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A new trend in desserts: Divorce cakes

There's a new trend that could be hitting Minnesota bakeries: divorce cakes. We have cakes for birthdays, cakes for weddings and cakes for baby showers, so why not cakes for divorce? After all, if you focus on the positive aspects of your divorce, you're stepping into a new stage of life and, hopefully, it will be stage that's a great deal happier.

It doesn't appear that any Twin Cities divorcees have caught onto this trend -- which has showed up in other cities around the United States -- because local bakeries haven't reported getting these kinds of orders. However, that doesn't mean that bakeries aren't ready to make them. One local cake maker said, "We have really wanted to make them, but we haven't had any requests for them yet."

Could your spouse be hiding assets in your divorce?

It's not uncommon for hidden assets to become a factor in a Minnesota divorce. It might happen something like this: Your spouse told you that he or she was earning about $3,000 per month throughout the course of your 10-year marriage. However, the income was actually about $15,000. All the extra earnings were going into a secret bank account that you were never aware of.

Now that you're getting a divorce, your spouse needs to disclose the assets saved in the hidden bank account because they are part of your marital estate and will be subject to the asset division process. In fact, with a select few exceptions, virtually all assets acquired by you and your spouse after the date of your marriage will be included within your marital estate and subject to division.

Adoption numbers are down, but not due to a shortage of parents

Approximately 110,000 adoptions happen in the United States each year. However, this number appears to be declining because of several new trends that are making it more difficult to adopt. Adoption figures, for example, have dropped nationally by 15 percent over the last decade.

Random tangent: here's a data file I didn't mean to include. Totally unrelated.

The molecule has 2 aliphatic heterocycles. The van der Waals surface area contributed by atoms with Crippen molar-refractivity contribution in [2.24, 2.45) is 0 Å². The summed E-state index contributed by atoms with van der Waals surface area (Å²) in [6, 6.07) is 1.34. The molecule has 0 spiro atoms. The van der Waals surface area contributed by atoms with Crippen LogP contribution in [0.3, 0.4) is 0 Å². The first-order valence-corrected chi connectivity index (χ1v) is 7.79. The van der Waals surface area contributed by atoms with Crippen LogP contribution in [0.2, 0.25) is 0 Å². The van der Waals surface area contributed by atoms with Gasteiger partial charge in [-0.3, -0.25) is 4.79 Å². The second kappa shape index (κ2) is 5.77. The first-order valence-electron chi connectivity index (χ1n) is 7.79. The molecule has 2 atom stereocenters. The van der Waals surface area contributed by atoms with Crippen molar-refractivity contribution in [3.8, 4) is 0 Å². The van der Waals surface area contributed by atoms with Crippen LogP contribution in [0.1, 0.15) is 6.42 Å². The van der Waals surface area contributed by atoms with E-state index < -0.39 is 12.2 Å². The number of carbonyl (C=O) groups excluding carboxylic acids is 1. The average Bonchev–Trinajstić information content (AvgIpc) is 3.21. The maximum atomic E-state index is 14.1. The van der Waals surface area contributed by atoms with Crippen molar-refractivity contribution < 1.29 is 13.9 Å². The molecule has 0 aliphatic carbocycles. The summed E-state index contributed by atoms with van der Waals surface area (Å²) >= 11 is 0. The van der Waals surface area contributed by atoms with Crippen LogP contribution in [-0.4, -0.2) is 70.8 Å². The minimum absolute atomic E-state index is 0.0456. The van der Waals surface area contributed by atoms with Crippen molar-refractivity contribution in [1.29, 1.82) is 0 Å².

To some extent, the drop in adoptions is due to new restrictions in countries that have long been a popular source of adoptions, like China and Russia. Nevertheless, the number of parents who want to adopt in the United States has not decreased. It's just that they have to wait longer, and sometimes pay more money, to get the child they so desperately long for.

How the 'innocent spouse' defense can work for you

If you are divorcing, you may discover secrets about your soon-to-be ex-spouse, that may set you aflame with anger. Indeed, extra-marital affairs, and illegitimate children can complicate things, but these might be the least of your worries. You might also find that your ex has been cheating on your tax returns for years, and the Internal Revenue Service (IRS) is trying to hold you jointly liable.

If you wonder how this could be, consider this: signing one’s tax return is a requirement, and it is legally an affirmation that you know and understand the contents of the return, even if you had little if anything to do in preparing it. For spouses, as well as ex-spouses who are caught in this dilemma, they may be able to apply the “innocent spouse” defense.

Was the name-change order missing from your divorce papers?

Many ex-wives choose to switch their names back to their original maiden names following divorce. However, the name-switch is not automatic. If you want to change your name, you have to include special language in your divorce papers.

Even if you've already finalized your divorce without a court order to change your name, you might be able to modify your divorce papers after the fact. Once the judge approves your request, you can use a certified copy of the divorce order as proof that you've returned to your former name. In some cases, even if you didn't include language in your divorce papers, you might be able to simply start using your maiden name again and request the change on your personal accounts and records. Often, all that is required is your birth certificate or an old passport to do this.